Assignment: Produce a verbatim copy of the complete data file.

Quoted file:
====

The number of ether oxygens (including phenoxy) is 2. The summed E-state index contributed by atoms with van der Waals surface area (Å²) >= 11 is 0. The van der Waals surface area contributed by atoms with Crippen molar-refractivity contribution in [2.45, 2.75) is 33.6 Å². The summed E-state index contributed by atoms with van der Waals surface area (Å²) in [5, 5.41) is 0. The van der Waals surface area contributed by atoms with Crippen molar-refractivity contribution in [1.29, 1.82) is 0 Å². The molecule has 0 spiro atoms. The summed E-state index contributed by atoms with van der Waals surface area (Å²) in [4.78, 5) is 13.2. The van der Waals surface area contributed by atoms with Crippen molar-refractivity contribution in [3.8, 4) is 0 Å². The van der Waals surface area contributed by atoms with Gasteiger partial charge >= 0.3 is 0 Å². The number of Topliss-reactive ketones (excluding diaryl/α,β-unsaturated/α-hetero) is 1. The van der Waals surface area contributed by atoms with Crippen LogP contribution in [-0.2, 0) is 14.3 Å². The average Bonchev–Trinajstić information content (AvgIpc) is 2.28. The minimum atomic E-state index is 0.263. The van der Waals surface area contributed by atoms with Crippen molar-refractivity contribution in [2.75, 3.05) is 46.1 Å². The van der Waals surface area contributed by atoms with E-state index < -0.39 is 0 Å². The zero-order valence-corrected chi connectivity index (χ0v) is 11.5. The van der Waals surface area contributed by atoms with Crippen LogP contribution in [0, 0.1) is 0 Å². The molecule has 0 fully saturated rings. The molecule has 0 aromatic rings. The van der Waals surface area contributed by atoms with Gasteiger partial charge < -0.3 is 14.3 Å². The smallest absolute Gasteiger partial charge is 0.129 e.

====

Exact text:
The number of ether oxygens (including phenoxy) is 2. The summed E-state index contributed by atoms with van der Waals surface area (Å²) >= 11 is 0. The van der Waals surface area contributed by atoms with Crippen molar-refractivity contribution in [2.45, 2.75) is 33.6 Å². The summed E-state index contributed by atoms with van der Waals surface area (Å²) in [5, 5.41) is 0. The van der Waals surface area contributed by atoms with Crippen molar-refractivity contribution in [1.29, 1.82) is 0 Å². The molecule has 0 spiro atoms. The summed E-state index contributed by atoms with van der Waals surface area (Å²) in [4.78, 5) is 13.2. The van der Waals surface area contributed by atoms with Crippen molar-refractivity contribution in [3.8, 4) is 0 Å². The van der Waals surface area contributed by atoms with Gasteiger partial charge >= 0.3 is 0 Å². The number of Topliss-reactive ketones (excluding diaryl/α,β-unsaturated/α-hetero) is 1. The van der Waals surface area contributed by atoms with Crippen LogP contribution in [-0.2, 0) is 14.3 Å². The average Bonchev–Trinajstić information content (AvgIpc) is 2.28. The minimum atomic E-state index is 0.263. The van der Waals surface area contributed by atoms with Crippen molar-refractivity contribution in [2.75, 3.05) is 46.1 Å². The van der Waals surface area contributed by atoms with E-state index < -0.39 is 0 Å². The zero-order valence-corrected chi connectivity index (χ0v) is 11.5. The van der Waals surface area contributed by atoms with Crippen LogP contribution in [0, 0.1) is 0 Å². The molecule has 0 fully saturated rings. The molecule has 0 aromatic rings. The van der Waals surface area contributed by atoms with Gasteiger partial charge < -0.3 is 14.3 Å². The smallest absolute Gasteiger partial charge is 0.129 e.